Enable verbose logging for postfix in /etc/postfix/

Just add the v at the end of the smtp line.

smtp inet n - - - - smtpd -v

Check the syslog with

tail -f /var/log/syslog

and observe the logging.

19 thoughts on “How To Setup your own Mail Server with anti-spam configuration in 60 minutes”

  1. Hello,

    sorry, but I spent 4 hours on your guide and did not acheive anything… you promise too much and explain too little. When applying your for postfix, I will get “fatal error: missing ‘=’ ” or something like that;

    And you do not explain the command
    adduser –gecos “” –shell /bin/false yourname

    at all, what does it do? From where are users authenticated?

    1. I assume someone has basic bash knowledge when administrating a server and setting up an e-mail server. If you follow the tutorial under the same setup, without making any mistakes, you will get what I promised.

      Nevertheless you should understand what you are doing.
      Use the man pages of the commands used to understand the options and flags. For example man adduser would have told you what my command does.

      As of for the, copy the config again and make sure that it looks exactly the same. Your are missing whitespaces before the options in the ‘helo’ , ‘client’ and ‘data’ restrictions.

      Please email me and pastebin config files and log output if you need more help.

      From where are users authenticated?

      That’s answered at the beginning of the tutorial.

      We will use Unix user accounts and tunnel the SASL authentication through TLS

  2. Hello,
    thank You for nice setup.
    I found missing config (not complete) parameters in dovecot.conf for using mail server with squirrelmail client.
    I have to fullfill ‘ssl_cert’ and ‘ssl_key’ (end of dovecot.conf file), and now lines look like:

    ssl_cert = </etc/ssl/certs/mail.yourdomain.pem
    ssl_key = </etc/ssl/private/mail.yourdomain.key

    Mail server is ubuntu 14.04

    1. Hi Vladimir,

      I must have lost that some where because my running setup has what you mentioned in the dovecot config file.
      Thank you for seeing that. I just updated the information.

      Did you have any problems following this how to on 14.04 because I never tested under 14.04?


      1. Hi Michael,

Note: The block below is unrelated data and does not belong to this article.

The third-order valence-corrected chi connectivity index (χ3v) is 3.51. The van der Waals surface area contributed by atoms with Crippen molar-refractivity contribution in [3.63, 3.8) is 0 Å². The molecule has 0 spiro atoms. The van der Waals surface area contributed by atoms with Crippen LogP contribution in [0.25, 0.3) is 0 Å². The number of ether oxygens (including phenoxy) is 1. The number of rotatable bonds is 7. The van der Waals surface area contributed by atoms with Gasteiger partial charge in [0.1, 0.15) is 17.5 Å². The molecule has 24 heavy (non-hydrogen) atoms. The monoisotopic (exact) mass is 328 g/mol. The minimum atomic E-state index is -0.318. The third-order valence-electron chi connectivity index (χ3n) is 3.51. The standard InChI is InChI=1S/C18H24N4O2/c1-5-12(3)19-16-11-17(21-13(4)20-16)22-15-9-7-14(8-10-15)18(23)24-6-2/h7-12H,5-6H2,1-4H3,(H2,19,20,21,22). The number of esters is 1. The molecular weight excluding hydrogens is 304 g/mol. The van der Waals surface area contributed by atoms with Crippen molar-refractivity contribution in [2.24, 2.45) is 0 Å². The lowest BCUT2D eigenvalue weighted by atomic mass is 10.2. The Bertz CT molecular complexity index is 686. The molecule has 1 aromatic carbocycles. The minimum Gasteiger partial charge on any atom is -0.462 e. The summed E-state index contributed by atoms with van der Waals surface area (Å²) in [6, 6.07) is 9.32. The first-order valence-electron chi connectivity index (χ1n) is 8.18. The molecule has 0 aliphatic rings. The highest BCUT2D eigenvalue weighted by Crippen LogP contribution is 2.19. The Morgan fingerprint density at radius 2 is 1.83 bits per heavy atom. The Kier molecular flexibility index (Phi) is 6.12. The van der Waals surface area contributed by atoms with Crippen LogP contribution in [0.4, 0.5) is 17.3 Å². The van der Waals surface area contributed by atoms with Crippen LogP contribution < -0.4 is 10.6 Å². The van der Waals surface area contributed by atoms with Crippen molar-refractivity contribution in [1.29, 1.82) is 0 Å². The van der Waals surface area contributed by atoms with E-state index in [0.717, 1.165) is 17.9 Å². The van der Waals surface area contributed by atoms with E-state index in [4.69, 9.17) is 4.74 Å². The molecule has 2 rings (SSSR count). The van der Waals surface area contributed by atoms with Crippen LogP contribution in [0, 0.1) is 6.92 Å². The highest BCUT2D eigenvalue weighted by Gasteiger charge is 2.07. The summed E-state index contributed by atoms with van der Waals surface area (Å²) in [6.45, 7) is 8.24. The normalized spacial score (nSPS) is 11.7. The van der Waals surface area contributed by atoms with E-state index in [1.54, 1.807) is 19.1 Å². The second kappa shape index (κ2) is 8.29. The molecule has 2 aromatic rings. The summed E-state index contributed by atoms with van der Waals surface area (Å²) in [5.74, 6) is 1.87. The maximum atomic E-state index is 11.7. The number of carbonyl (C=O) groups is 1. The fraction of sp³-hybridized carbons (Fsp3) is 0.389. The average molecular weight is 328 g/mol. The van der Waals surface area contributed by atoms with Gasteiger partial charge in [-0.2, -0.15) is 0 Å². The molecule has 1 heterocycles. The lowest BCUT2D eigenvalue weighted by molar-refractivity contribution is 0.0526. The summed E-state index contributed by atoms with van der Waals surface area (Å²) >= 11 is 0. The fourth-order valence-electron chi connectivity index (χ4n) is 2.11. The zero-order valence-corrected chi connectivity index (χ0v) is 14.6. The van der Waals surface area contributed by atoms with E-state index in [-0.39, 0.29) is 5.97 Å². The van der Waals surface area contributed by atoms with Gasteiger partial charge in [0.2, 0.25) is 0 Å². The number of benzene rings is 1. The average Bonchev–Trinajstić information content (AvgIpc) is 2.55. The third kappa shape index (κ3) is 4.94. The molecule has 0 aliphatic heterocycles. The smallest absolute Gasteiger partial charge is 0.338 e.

setup for ubuntu 14.04 passed well. I did not have any problem following Your ‘how-to’.
        It seems that 14.04 is same (or very simillar – concerning setup) as 12.04.
        Thanks again for usefull mail server setup.


  3. I would strongly suggest you change using vim to nano. Vim has quite a learning curve and will probably only serve to confuse the Linux great unwashed while they try to execute the other well presented instruction above.

    1. Hi John,

      You can use any text editor you like. It’s just a question of taste. I use “vim” because I like it best. I assume that someone who wants to setup a mail server has already a favourite text editor and will use his choice when working in bash.


  4. Hi Micheal,

    Super great walkthrough, but I’m running into a problem that I don’t know how to fix.

    when I do the last command before setting up the email client,

    postfix start && service opendkim restart

    I get the error:

    postfix start && service opendkim restart

    Do you know why this is?

    Thanks so much.

  5. Hi Harry,

    I’m glad that you figured it out. I’m sorry for the formatting mistake. I saw that the page was showing “&amp” and I have no idea where that came from. Please let me know should you have any more issues.


  6. The shell commands displayed above under ‘Preparing our system’ – ‘Setting up the host name’
    seem to have a typo (two ampersands):

    echo && /etc/hostname

    Did you mean (greater than character instead of the two ampersands)?:

    echo > /etc/hostname